Electronics, wired into the skin, with the help of wireless technology will be able to monitor the soldiers and their condition.
Scientists of various fields from Kent and Manchester institutes, with the help of the Defense Science and Technology Laboratory (DSTL) and the Great Ormond Street Hospital (GOSH), have taken up the implementation of the newest program called EPSRC. The purpose of this program is a study aimed at the practical use of electronic devices embedded in human skin. This will facilitate the exchange of various data with the support of wireless communication. It should be noted that such electronic devices have all chances to be widely used in both military and medical fields.
However, this program has both its supporters and its opponents. More recently, scientists and experts from other countries have demonstrated their own technology of "electronic tattoos." However, none of the samples of these devices showed the possibility of establishing good radio communication over considerable distances. Therefore, no agreement was reached on the practical application of the device. As it turned out, the human body is not quite suitable to be a “container” for radio electronics. Since it has a very high dielectric constant value due to the high content of saline fluid in the body itself. That is why the human body has a huge electrical capacity, which causes a huge loss of power and the highest degree of interference in attempts to establish radio communications. This conclusion was reached by Dr. John Bachelor of the Kent Institute during his interview with The Engineer.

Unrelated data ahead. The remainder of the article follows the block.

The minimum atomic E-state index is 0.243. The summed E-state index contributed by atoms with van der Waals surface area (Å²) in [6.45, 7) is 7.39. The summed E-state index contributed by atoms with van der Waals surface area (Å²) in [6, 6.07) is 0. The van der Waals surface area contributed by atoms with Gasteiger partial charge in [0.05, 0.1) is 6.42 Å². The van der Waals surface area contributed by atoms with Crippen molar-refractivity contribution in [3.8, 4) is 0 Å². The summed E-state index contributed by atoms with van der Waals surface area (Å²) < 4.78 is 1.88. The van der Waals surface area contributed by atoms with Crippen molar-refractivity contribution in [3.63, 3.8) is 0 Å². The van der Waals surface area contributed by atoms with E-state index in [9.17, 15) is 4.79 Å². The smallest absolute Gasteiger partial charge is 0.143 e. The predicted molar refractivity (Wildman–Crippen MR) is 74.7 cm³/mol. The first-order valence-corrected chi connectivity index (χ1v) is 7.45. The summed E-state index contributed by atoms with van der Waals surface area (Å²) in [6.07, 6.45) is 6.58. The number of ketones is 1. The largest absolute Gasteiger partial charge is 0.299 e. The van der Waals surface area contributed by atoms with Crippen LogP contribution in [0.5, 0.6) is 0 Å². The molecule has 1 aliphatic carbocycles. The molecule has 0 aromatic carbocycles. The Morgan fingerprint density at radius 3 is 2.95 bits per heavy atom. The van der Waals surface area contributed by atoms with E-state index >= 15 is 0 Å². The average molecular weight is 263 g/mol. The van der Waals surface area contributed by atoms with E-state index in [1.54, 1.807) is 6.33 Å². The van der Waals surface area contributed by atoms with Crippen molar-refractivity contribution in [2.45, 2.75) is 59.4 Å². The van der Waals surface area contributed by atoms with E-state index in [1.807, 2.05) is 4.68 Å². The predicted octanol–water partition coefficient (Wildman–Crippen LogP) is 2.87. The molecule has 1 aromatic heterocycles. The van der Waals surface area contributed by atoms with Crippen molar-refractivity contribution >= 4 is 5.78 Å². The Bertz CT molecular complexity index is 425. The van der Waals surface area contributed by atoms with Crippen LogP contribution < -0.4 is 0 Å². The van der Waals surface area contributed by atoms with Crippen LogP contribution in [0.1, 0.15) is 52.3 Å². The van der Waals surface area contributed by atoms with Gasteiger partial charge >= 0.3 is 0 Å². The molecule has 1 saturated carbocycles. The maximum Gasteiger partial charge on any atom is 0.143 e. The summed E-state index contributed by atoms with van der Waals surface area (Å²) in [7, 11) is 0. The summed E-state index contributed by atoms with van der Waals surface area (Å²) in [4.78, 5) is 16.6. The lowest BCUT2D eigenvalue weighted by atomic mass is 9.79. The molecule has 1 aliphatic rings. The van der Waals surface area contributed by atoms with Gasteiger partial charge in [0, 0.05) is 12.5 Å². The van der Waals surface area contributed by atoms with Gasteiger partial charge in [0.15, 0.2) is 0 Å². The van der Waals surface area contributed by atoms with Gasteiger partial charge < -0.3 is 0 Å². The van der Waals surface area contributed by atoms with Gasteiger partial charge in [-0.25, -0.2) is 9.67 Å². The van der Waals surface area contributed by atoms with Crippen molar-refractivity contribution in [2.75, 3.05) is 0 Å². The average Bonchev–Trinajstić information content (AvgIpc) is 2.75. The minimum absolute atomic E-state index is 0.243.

And for “universal soldiers”, the introduction of such “tattoos” will become an opportunity to obtain biometric data on the current state of a fighter in real time, including data on his physical condition, loads and degree of fatigue. According to researchers, later developments will enable the military commanders to monitor the actions of their soldiers and give them commands and necessary information, avoiding intermediate stages, straight to the brain. Nevertheless, the staff of the GOSH hospital is focused on a more peaceful implementation of the developed technology for medical purposes. The production of remote sensing signals for brain activity in children who are affected by various mental illnesses and diseases of the nervous system has already been planned.
Without a doubt, such subcutaneous electronic devices will be able to carry out radio frequency identification (RFID) functions. Such identification can be used for both military and peaceful purposes. In addition, a number of conditions are being advanced for electronic devices embedded in the skin. These devices must be made from biologically neutral materials. They should not cause the slightest harm to the human body. The implanted device should be as flexible as possible. It should be flexed, stretched and constricted together with human skin. In addition, the device should be as comfortable as possible for the person himself - not to cause inconvenience and allergies.
Thus, all the problems listed above are intended to be solved in the near future by a team of chemical experts from the Manchester Institute. In addition, they are developing a technological process of printing "electronic tattoos" inside the skin of a person.